Road Safety No More Traffic Deaths In Marin
The United States is in the midst of a crisis of traffic violence. In the first nine months of last year, over 31,000 people were killed in crashes, the most in nearly a generation. Marin County is no exception.
Though there has been a recent drop in crashes on our county’s state highways, the larger trend is clear, with a 10-fold increase in deaths on Marin’s roads in a decade, with two deaths in 2010 to 21 deaths in 2019 (the last
year for which we have complete data).
And while it’s easy to get lost in the numbers, every crash means another grieving family and community. In the last four weeks, at least three people have been killed on roads in unincorporated Marin alone: Pastor Greg Chisholm on Sir Francis Drake Boulevard, Zach Wilhelm on Novato Boulevard, and a solo bicycle crash on Redwood Highway near Strawberry.
This dire toll prompted us to pen an op-ed in the Marin IJ (linked here), which we have shared with the Board of Supervisors and a number of City and Town Council Members across the county. In it, we call on elected leaders of Marin to bring an end to this senseless violence, and resolve to work toward a goal of zero traffic deaths.
In setting such a goal (known typically as Vision Zero), we would not be alone. In fact, the Vision Zero movement is so widespread at this point that Marin is showing itself to be a laggard, falling behind our peers on a commitment to safety. Sonoma County, Napa County, and San Francisco have all pledged to reduce traffic deaths to zero. The same commitment was recently made by the California Department of Transportation (Caltrans) and the United States DOT.
The changed approach
As important as a Vision Zero resolution would be, a pledge alone will not improve safety – real actions have to be taken. Beyond the goal, here is what constitutes the Vision Zero approach.
Fundamental to this approach is that deaths and injuries are (1) preventable and (2) not solely the fault of the individual actors. The managers of our transportation network have a crucial role to play in improving safety. If the railing of the Golden Gate Bridge were only two feet high, many people would fall off the deck. We could merely shrug or spend time blaming them for inattention or poor balance, or we could simply raise the railing.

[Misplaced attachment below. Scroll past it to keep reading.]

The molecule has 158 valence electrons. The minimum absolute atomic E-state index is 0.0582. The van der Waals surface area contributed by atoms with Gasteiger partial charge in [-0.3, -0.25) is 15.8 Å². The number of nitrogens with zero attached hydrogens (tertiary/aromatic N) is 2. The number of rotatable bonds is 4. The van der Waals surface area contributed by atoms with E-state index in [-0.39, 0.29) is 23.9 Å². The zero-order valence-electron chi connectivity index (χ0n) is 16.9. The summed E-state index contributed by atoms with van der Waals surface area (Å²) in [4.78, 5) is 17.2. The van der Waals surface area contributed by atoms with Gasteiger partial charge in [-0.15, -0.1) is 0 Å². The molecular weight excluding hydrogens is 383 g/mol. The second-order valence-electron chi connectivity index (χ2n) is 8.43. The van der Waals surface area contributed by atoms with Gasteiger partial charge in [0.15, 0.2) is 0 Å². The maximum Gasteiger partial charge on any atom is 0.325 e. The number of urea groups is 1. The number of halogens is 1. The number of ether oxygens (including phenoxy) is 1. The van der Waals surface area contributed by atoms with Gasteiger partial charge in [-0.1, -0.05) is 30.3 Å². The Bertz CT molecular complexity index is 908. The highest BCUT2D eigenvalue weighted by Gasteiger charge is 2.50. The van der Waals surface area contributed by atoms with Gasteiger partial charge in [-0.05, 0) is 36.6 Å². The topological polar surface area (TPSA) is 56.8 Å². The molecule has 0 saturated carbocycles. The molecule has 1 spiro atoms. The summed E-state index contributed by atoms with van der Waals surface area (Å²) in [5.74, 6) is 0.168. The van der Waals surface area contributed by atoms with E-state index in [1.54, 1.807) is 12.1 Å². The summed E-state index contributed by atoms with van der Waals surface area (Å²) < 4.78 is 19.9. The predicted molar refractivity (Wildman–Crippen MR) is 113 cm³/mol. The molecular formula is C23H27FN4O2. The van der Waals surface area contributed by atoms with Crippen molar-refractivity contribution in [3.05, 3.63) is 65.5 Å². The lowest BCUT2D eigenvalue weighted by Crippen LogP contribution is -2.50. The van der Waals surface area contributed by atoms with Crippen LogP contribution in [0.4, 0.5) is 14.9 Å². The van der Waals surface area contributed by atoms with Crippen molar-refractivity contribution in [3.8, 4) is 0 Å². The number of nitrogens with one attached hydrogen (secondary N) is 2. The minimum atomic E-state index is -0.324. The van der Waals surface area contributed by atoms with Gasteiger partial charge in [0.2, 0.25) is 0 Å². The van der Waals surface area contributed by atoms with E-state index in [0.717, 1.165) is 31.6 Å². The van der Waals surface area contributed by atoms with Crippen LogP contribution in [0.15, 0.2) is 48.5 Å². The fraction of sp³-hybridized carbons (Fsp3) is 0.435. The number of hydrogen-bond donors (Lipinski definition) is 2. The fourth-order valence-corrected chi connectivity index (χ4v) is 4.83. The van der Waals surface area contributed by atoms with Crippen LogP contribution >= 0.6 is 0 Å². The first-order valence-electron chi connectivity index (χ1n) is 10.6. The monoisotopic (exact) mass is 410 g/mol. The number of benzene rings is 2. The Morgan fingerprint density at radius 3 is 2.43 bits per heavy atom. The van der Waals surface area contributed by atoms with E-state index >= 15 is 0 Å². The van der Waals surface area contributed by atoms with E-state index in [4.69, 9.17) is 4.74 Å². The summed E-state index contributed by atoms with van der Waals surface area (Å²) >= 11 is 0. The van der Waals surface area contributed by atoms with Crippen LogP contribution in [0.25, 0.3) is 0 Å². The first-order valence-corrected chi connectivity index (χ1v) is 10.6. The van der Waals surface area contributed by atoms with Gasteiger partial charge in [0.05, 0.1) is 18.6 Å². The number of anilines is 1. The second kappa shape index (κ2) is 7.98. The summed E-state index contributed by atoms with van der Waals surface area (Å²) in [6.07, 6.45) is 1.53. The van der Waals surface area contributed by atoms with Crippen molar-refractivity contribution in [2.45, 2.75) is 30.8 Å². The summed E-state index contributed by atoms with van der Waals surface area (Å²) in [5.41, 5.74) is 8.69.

What can be done
What does “raising the railing” look like? There isn’t enough time to touch on every single change we need, but here are a few:
Physical separation between high-speed traffic and vulnerable road users (either protected bike lanes or separate paths)
Curtail through-traffic on neighborhood streets
Implement traffic calming near schools and at trail crossings
Install red light and speed cameras at dangerous intersections
Lower speed limits and narrow traffic lanes to discourage speeding
Improve nighttime lighting
Something all of these share, is that we need to stop treating speed and congestion as the most important factor in our transportation sector. Getting somewhere on-time is important, but not as important as getting there safely. We would never tolerate an airline whose pilots skipped their pre-flight checklists to take off faster; we should demand the same attention to safety from those who manage our roadways.
Who this helps
This isn’t just about protecting current bicycle riders. As Secretary of Transportation Pete Buttigieg made clear in the recently-published National Roadways Safety Strategy, unsafe streets have a “chilling effect” on people’s choices to walk and bike. Fully half of Marin adults say that they would like to bike more than they do. What’s stopping them? They don’t feel safe.
Lastly, safer streets wouldn’t just benefit bike riders, but all road users. They would benefit people like Elida Delgado Rodriguez, a senior who was killed in a crosswalk in Downtown San Rafael, and people in cars, like Zach Wilhelm, who make up the majority of road deaths.
How we can make this happen
We have already shared our opinion with the Board of Supervisors, but they need to hear from their constituents as well. You can use the links below to tell your supervisor that you want to see them make a Vision Zero resolution.
District 1 – Damon Connolly (San Rafael, Terra Linda, Santa Venetia)
District 2 – Katie Rice (Greenbrae, Larkspur, Ross, San Anselmo, Fairfax)
District 3 – Stephanie Moulton-Peters (Sausalito, Marin City, Mill Valley, Tiburon)
District 4 – Dennis Rodoni (West Marin, Corte Madera, San Rafael Canal)
District 5 – Judy Arnold (Novato, Bel Marin Keys, Hamilton)
Thank you for your support. We’ll keep you posted on other opportunities to advocate for improved safety in Marin.
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We’re working to make Marin more bike-friendly for people of all ages and abilities. Are you with us?